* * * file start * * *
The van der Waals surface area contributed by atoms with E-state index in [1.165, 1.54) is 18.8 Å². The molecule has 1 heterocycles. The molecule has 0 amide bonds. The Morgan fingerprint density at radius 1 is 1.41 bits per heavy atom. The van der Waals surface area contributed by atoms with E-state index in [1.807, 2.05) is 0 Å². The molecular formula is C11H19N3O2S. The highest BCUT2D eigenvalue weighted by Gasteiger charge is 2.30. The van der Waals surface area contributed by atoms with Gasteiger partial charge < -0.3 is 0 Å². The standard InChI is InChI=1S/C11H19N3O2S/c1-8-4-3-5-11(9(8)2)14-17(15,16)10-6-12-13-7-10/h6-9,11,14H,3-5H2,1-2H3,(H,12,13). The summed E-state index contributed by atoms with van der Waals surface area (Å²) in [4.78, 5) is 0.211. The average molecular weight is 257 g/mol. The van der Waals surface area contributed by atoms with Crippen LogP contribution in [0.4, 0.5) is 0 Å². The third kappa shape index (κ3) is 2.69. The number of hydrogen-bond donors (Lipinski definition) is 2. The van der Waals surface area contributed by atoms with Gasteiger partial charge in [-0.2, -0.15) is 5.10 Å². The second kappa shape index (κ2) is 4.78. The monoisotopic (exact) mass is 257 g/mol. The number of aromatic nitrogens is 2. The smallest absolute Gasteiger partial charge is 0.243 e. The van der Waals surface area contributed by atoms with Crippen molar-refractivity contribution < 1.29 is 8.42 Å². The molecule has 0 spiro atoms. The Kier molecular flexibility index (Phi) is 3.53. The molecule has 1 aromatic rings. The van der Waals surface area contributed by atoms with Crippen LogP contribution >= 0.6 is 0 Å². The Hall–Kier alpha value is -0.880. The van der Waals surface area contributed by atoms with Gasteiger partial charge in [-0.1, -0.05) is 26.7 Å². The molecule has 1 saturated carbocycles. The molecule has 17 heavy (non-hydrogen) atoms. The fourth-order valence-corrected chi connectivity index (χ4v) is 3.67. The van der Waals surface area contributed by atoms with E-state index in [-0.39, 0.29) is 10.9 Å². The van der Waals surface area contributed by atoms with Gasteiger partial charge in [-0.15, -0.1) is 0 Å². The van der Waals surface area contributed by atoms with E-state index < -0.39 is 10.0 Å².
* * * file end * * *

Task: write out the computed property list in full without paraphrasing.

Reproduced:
The van der Waals surface area contributed by atoms with E-state index in [1.165, 1.54) is 18.8 Å². The molecule has 1 heterocycles. The molecule has 0 amide bonds. The Morgan fingerprint density at radius 1 is 1.41 bits per heavy atom. The van der Waals surface area contributed by atoms with E-state index in [1.807, 2.05) is 0 Å². The molecular formula is C11H19N3O2S. The highest BCUT2D eigenvalue weighted by Gasteiger charge is 2.30. The van der Waals surface area contributed by atoms with Gasteiger partial charge < -0.3 is 0 Å². The standard InChI is InChI=1S/C11H19N3O2S/c1-8-4-3-5-11(9(8)2)14-17(15,16)10-6-12-13-7-10/h6-9,11,14H,3-5H2,1-2H3,(H,12,13). The summed E-state index contributed by atoms with van der Waals surface area (Å²) in [4.78, 5) is 0.211. The average molecular weight is 257 g/mol. The van der Waals surface area contributed by atoms with Crippen LogP contribution in [0.4, 0.5) is 0 Å². The third kappa shape index (κ3) is 2.69. The number of hydrogen-bond donors (Lipinski definition) is 2. The van der Waals surface area contributed by atoms with Gasteiger partial charge in [-0.2, -0.15) is 5.10 Å². The second kappa shape index (κ2) is 4.78. The monoisotopic (exact) mass is 257 g/mol. The number of aromatic nitrogens is 2. The smallest absolute Gasteiger partial charge is 0.243 e. The van der Waals surface area contributed by atoms with Crippen molar-refractivity contribution < 1.29 is 8.42 Å². The molecule has 0 spiro atoms. The Kier molecular flexibility index (Phi) is 3.53. The molecule has 1 aromatic rings. The van der Waals surface area contributed by atoms with Crippen LogP contribution >= 0.6 is 0 Å². The Hall–Kier alpha value is -0.880. The van der Waals surface area contributed by atoms with Gasteiger partial charge in [-0.1, -0.05) is 26.7 Å². The molecule has 1 saturated carbocycles. The molecule has 17 heavy (non-hydrogen) atoms. The fourth-order valence-corrected chi connectivity index (χ4v) is 3.67. The van der Waals surface area contributed by atoms with E-state index in [-0.39, 0.29) is 10.9 Å². The van der Waals surface area contributed by atoms with Gasteiger partial charge in [-0.15, -0.1) is 0 Å². The van der Waals surface area contributed by atoms with E-state index < -0.39 is 10.0 Å².